Exploring the hidden secrets of materials using spectroscopy

Analytical chamber with sample ready for XPS

Over 60% of Germans rely on glasses and unsurprisingly, this is not a modern phenomenon. The first eyeglasses were made in Italy in the 13th century and their importance has grown since.

But sometimes, good vision is not sufficient in order to explore the hidden secrets of materials. In the last century, physicists have developed a method called spectroscopy, which is a technique used to analyse light by breaking it up into its component colours and it’s something that I am doing very regularly during the summer student programme at the HZB.

Designing the next generation of solar cells means finding the optimum material that can make them cheaper, more efficient, safer or simply better. One technique that I am currently using is X-ray photoelectron spectroscopy (XPS). In XPS, a material is exposed to a beam of X-rays, which excites electrons from the core levels of the atoms and causes the ejection of photoelectrons. The number of photoelectrons escaping from the top part of the material and their kinetic energy is then measured. This enables us to deduce not only the chemical composition but also the chemical and electronic state of each element in the surface.

Some samples

In my project, I am currently looking at p-type semiconductors that could be used as a hole transport material (HTM) in a tandem solar cell consisting of a CIGS bottom cell and a perovskite top cell. To fully characterise these HTM layers, I also need to use other spectroscopic techniques in order to find their optical properties or their energy bands. In the end, combining all this information should enable us to find the best option for a tandem solar cell and should provide me with enough work for the remaining five weeks.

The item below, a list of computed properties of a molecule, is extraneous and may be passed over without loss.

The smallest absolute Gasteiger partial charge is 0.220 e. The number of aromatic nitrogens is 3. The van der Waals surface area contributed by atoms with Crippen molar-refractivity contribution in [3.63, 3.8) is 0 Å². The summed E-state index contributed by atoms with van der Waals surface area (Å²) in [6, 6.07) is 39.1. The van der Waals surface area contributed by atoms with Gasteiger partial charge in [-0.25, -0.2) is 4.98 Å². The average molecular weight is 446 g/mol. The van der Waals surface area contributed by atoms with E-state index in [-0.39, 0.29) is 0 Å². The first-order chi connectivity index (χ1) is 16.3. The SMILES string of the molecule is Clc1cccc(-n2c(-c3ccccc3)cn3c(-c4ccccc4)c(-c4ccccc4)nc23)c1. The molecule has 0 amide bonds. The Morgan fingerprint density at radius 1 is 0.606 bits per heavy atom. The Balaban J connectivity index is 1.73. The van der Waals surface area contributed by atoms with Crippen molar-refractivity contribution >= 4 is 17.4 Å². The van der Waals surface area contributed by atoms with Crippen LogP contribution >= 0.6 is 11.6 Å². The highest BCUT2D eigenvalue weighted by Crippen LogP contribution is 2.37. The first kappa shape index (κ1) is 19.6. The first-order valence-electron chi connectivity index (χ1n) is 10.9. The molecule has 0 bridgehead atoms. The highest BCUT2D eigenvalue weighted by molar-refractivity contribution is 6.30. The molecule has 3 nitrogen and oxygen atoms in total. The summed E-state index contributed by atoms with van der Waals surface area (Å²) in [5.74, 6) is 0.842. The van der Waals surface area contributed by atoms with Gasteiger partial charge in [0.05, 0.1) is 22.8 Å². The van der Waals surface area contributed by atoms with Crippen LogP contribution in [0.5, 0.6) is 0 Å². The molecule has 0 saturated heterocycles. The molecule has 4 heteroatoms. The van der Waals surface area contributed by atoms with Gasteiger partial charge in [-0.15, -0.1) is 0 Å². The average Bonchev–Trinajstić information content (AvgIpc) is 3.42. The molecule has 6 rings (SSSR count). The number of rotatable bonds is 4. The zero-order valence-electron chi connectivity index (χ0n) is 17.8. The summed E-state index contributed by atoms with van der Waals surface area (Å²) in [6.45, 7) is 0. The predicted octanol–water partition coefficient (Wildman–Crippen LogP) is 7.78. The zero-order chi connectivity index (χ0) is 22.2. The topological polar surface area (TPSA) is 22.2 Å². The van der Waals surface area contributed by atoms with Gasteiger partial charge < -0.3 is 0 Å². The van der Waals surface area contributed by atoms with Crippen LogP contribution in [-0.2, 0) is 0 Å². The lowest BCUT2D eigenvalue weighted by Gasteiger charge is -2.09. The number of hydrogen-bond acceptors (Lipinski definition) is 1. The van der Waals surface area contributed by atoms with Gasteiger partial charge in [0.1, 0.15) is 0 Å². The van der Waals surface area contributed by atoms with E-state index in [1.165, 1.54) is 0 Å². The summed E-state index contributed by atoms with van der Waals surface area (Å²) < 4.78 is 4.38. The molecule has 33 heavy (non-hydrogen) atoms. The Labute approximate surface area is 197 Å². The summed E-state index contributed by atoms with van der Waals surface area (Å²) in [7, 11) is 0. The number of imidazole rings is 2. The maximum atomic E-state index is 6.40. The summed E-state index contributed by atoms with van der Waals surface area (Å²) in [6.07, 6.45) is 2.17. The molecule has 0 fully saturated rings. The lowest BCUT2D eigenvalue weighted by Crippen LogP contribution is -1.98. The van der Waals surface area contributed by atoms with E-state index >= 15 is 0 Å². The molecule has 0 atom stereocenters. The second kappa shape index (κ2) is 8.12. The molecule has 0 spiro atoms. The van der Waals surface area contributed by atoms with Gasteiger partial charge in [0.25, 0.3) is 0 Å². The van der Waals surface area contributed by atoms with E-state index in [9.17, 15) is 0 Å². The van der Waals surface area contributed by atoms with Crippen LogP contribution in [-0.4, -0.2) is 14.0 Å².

1. Hood Text. Really enjoyed reading it.

  2. Well written, and optimistic…maybe it will take longer than just a summer internship to find the optimal solution for a tandem solar cell…but your contributions counts, that’s for sure.

  3. Hi Max, I have to tell you that I really enjoyed your post. The title attracted my attention and then, you explained your project in a really simple way that I could understand without any knowledge in your field.

    Good job and keep working!

    Julio José Guzmán Pérez
  4. I find your project really interesting but challenging as well. I wonder how can you judge the durability of your material along the lifetime of the solar cell if that is a part of your project?

    1. Hi Alaaeldin, thanks for your comment. It has not been part of my project so far, but I would think you would expose your sample to different climates or atmospheres (meaning high levels, heat and humidity) that simulate the ‘real world’ but at a much accelerated pace. Hope that helps 🙂

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